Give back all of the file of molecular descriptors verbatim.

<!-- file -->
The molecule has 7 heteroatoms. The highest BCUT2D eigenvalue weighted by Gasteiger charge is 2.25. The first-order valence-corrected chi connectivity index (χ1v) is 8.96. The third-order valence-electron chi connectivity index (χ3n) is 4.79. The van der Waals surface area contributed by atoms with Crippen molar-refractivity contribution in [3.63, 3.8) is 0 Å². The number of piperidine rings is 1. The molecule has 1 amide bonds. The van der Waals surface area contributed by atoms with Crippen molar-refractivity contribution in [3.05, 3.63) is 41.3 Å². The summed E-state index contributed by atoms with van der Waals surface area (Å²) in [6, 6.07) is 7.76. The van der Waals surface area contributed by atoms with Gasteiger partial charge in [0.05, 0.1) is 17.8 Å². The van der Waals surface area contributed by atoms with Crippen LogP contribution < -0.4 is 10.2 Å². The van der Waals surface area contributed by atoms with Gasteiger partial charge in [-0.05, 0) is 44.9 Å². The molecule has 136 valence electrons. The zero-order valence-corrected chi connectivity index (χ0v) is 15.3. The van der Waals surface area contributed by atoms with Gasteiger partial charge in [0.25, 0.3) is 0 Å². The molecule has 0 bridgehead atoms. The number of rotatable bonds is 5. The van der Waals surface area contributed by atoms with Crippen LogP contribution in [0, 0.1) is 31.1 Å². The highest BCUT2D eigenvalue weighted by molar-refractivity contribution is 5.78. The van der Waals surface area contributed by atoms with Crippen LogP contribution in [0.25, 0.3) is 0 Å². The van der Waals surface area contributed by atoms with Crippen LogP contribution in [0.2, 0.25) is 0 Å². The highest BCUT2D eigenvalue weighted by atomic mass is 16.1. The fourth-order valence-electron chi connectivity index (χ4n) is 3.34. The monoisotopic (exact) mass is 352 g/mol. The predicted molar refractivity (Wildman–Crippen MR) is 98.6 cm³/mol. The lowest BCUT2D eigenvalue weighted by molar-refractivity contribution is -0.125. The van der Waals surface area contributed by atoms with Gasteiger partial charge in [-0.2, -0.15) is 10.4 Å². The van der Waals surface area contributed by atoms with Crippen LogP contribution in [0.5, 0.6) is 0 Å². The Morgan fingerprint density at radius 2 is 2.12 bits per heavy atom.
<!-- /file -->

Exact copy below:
The molecule has 7 heteroatoms. The highest BCUT2D eigenvalue weighted by Gasteiger charge is 2.25. The first-order valence-corrected chi connectivity index (χ1v) is 8.96. The third-order valence-electron chi connectivity index (χ3n) is 4.79. The van der Waals surface area contributed by atoms with Crippen molar-refractivity contribution in [3.63, 3.8) is 0 Å². The number of piperidine rings is 1. The molecule has 1 amide bonds. The van der Waals surface area contributed by atoms with Crippen molar-refractivity contribution in [3.05, 3.63) is 41.3 Å². The summed E-state index contributed by atoms with van der Waals surface area (Å²) in [6, 6.07) is 7.76. The van der Waals surface area contributed by atoms with Gasteiger partial charge in [0.05, 0.1) is 17.8 Å². The van der Waals surface area contributed by atoms with Crippen LogP contribution < -0.4 is 10.2 Å². The van der Waals surface area contributed by atoms with Gasteiger partial charge in [-0.05, 0) is 44.9 Å². The molecule has 136 valence electrons. The zero-order valence-corrected chi connectivity index (χ0v) is 15.3. The van der Waals surface area contributed by atoms with Gasteiger partial charge in [0.25, 0.3) is 0 Å². The molecule has 0 bridgehead atoms. The number of rotatable bonds is 5. The van der Waals surface area contributed by atoms with Crippen LogP contribution in [0, 0.1) is 31.1 Å². The highest BCUT2D eigenvalue weighted by molar-refractivity contribution is 5.78. The van der Waals surface area contributed by atoms with Crippen LogP contribution in [0.25, 0.3) is 0 Å². The van der Waals surface area contributed by atoms with Crippen LogP contribution in [0.2, 0.25) is 0 Å². The highest BCUT2D eigenvalue weighted by atomic mass is 16.1. The fourth-order valence-electron chi connectivity index (χ4n) is 3.34. The monoisotopic (exact) mass is 352 g/mol. The predicted molar refractivity (Wildman–Crippen MR) is 98.6 cm³/mol. The lowest BCUT2D eigenvalue weighted by molar-refractivity contribution is -0.125. The van der Waals surface area contributed by atoms with Gasteiger partial charge in [-0.2, -0.15) is 10.4 Å². The van der Waals surface area contributed by atoms with Crippen LogP contribution in [0.5, 0.6) is 0 Å². The Morgan fingerprint density at radius 2 is 2.12 bits per heavy atom.